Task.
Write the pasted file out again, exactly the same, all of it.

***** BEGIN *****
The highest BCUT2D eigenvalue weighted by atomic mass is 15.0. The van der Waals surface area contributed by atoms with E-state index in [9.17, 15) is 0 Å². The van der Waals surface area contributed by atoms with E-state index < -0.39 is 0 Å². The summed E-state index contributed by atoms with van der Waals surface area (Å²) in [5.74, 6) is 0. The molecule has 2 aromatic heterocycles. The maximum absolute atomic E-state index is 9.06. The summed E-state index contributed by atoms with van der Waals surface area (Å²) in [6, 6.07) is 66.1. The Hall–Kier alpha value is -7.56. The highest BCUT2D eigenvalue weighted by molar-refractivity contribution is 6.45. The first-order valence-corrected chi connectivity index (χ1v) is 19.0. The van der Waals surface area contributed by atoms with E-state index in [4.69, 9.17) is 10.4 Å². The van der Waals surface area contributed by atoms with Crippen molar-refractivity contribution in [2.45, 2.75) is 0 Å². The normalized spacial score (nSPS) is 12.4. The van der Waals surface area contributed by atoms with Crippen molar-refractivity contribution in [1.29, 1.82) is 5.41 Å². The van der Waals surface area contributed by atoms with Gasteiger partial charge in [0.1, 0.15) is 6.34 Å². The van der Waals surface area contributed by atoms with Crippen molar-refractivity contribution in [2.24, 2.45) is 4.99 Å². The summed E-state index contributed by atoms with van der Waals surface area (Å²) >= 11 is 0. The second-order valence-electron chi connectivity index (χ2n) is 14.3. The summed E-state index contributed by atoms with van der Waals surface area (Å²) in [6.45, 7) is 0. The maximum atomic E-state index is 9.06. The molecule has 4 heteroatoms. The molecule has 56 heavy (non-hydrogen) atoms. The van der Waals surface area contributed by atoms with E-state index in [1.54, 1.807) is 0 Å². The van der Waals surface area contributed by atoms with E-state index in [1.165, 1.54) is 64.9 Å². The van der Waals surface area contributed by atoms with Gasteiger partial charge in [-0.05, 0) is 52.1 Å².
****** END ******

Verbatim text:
The highest BCUT2D eigenvalue weighted by atomic mass is 15.0. The van der Waals surface area contributed by atoms with E-state index in [9.17, 15) is 0 Å². The van der Waals surface area contributed by atoms with E-state index < -0.39 is 0 Å². The summed E-state index contributed by atoms with van der Waals surface area (Å²) in [5.74, 6) is 0. The molecule has 2 aromatic heterocycles. The maximum absolute atomic E-state index is 9.06. The summed E-state index contributed by atoms with van der Waals surface area (Å²) in [6, 6.07) is 66.1. The Hall–Kier alpha value is -7.56. The highest BCUT2D eigenvalue weighted by molar-refractivity contribution is 6.45. The first-order valence-corrected chi connectivity index (χ1v) is 19.0. The van der Waals surface area contributed by atoms with E-state index in [4.69, 9.17) is 10.4 Å². The van der Waals surface area contributed by atoms with Crippen molar-refractivity contribution in [2.45, 2.75) is 0 Å². The normalized spacial score (nSPS) is 12.4. The van der Waals surface area contributed by atoms with Crippen molar-refractivity contribution in [1.29, 1.82) is 5.41 Å². The van der Waals surface area contributed by atoms with Gasteiger partial charge in [0.1, 0.15) is 6.34 Å². The van der Waals surface area contributed by atoms with Crippen molar-refractivity contribution in [2.24, 2.45) is 4.99 Å². The summed E-state index contributed by atoms with van der Waals surface area (Å²) >= 11 is 0. The second-order valence-electron chi connectivity index (χ2n) is 14.3. The summed E-state index contributed by atoms with van der Waals surface area (Å²) in [6.45, 7) is 0. The maximum atomic E-state index is 9.06. The molecule has 4 heteroatoms. The molecule has 56 heavy (non-hydrogen) atoms. The van der Waals surface area contributed by atoms with E-state index in [1.54, 1.807) is 0 Å². The van der Waals surface area contributed by atoms with E-state index in [1.165, 1.54) is 64.9 Å². The van der Waals surface area contributed by atoms with Gasteiger partial charge in [-0.05, 0) is 52.1 Å².